At the Colorado Yoga Journal Conference a few years ago, David Swenson told us that we would, at times, be visited by the yoga fairies who would sprinkle us with fairy dust and we would suddenly be able to do whatever asana had been eluding us. He also pointed out that the yoga fairies had a sick sense of humor, so after achieving that challenging asana, we’d probably not be able to do it again the next day. So I won’t be surprised when I wake up tomorrow and my ear is cracking and I can’t jump back from crow to low plank.

But today, when I was too tired to say “I can’t,” I had it.

Enhanced by Zemanta

Breathe in Moonlight

Waxing Crescent Moon (NASA, International Spac...

Waxing Crescent Moon (NASA, International Space Station, 02/28/09) (Photo credit: NASA’s Marshall Space Flight Center)

Since we began having new moon circles at the True North Yoga studio, I’ve been reconnecting to the lunar cycle. I’ve always noticed the moon in the sky, when it’s visible, but I went through a period of not noticing mindfully. Over the past couple of years I’d forgotten how the moon speaks to my spirit and I’m glad to feel it’s pull again.

During the last full moon I was guiding a yoga class into deeper breathing when I was struck by how the moon’s cycle mirrors the cycle of the breath.

Try this:

Sit comfortably and lengthen your spine. Breathe in and out through your nose. Make each breath a bit deeper, a bit longer, until you are using all of your lungs.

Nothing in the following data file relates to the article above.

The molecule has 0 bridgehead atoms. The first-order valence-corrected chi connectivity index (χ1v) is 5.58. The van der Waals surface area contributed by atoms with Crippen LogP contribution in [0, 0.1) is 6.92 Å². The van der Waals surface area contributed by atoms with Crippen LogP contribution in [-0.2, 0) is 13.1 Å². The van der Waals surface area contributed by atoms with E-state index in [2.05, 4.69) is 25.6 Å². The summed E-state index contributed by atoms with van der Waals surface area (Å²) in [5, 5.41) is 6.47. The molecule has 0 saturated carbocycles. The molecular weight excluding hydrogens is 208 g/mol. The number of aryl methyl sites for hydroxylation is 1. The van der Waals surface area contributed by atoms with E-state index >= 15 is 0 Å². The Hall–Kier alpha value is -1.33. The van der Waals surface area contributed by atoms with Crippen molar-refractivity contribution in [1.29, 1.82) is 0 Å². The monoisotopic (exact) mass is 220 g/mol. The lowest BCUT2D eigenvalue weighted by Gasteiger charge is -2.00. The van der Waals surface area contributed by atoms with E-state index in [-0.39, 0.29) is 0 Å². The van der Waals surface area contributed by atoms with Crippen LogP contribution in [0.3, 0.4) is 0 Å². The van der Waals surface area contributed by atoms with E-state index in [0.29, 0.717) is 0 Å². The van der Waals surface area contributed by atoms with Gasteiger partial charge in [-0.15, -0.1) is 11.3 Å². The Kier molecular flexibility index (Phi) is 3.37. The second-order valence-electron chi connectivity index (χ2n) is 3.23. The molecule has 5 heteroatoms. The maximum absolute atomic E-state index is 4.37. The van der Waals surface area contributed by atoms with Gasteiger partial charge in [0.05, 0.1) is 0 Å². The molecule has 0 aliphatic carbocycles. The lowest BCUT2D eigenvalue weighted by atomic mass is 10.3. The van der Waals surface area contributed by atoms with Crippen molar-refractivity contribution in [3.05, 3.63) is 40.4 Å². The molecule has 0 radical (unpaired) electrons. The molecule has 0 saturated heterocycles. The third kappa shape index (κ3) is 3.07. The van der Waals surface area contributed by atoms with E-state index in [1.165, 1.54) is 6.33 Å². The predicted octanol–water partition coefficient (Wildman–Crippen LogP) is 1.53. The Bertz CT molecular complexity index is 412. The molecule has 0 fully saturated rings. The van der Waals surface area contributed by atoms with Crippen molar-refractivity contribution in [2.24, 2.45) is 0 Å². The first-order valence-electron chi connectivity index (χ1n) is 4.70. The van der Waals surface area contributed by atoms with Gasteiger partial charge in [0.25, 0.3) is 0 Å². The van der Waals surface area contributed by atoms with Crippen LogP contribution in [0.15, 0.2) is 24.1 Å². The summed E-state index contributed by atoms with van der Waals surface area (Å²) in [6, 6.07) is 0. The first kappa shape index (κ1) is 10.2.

Notice your inhale. Notice how the lungs fill slowly, taking in more and more air until they are full. The inhale is like the waxing moon, growing from a sliver in the sky to an orb.

Pause at the top of your inhale, holding your breath in gently. This pause, with your lungs at their full capacity, is like the full moon hanging in the sky for a night. Savor it’s power and sweetness as your body takes in oxygen.

Slowly exhale, noticing the emptying of your lungs. The exhale is like the waning moon, gradually releasing all of it’s energy and light as it shrinks to a crescent.

For a brief moment, pause at the bottom of your exhale. Notice the emptiness, like the lack of light in the night sky during the new moon. Be aware that the emptiness is ready to be refilled, and with an inhale begin the cycle again.

At our new moon circles we revel in the emptiness, for the moonless night signifies a readiness to begin. It is the time of potential unmanifest. When the moon is new on March 11, pause for a brief moment and invite in all that you are ready to create in your life.

And when the moon is full, breathe in moonlight and savor the sweetness of your creative power.

Enhanced by Zemanta

Put Me in Down Dog

Downward-facing Dog on the rocks at Split Rock in New Russia, NY

Downward-facing Dog on the rocks at Split Rock in New Russia, NY

A day without Adho Mukha Svanasana is like a day without sunshine. I’m a down dog addict. I could hang out in downward-facing dog all day, or for five minutes, whichever comes first.

While teaching yoga I’ve noticed some people would happily hang out in down dog with me, but others look like they’re counting the breaths until I tell them to move on. Some bodies look natural and relaxed, with their backs extended, shoulders neutral, heels dropping and necks loose. But some bodies don’t get it. Their backs round, their shoulder blades end up somewhere near their ears and their legs will never be straight. Some others never stop moving, unable to find a comfortable stillness even for one breath.

Adho Mukha Svanasana is a tricky pose to practice and to teach, requiring strength from the arms, legs and shoulders as well as flexibility throughout the back body. Ray Long wrote an excellent article on the mechanics of downward-facing dog for My Yoga Online, well worth a read if you hope to hang out in down dog all day or even if you’d just like a relaxed moment in the pose.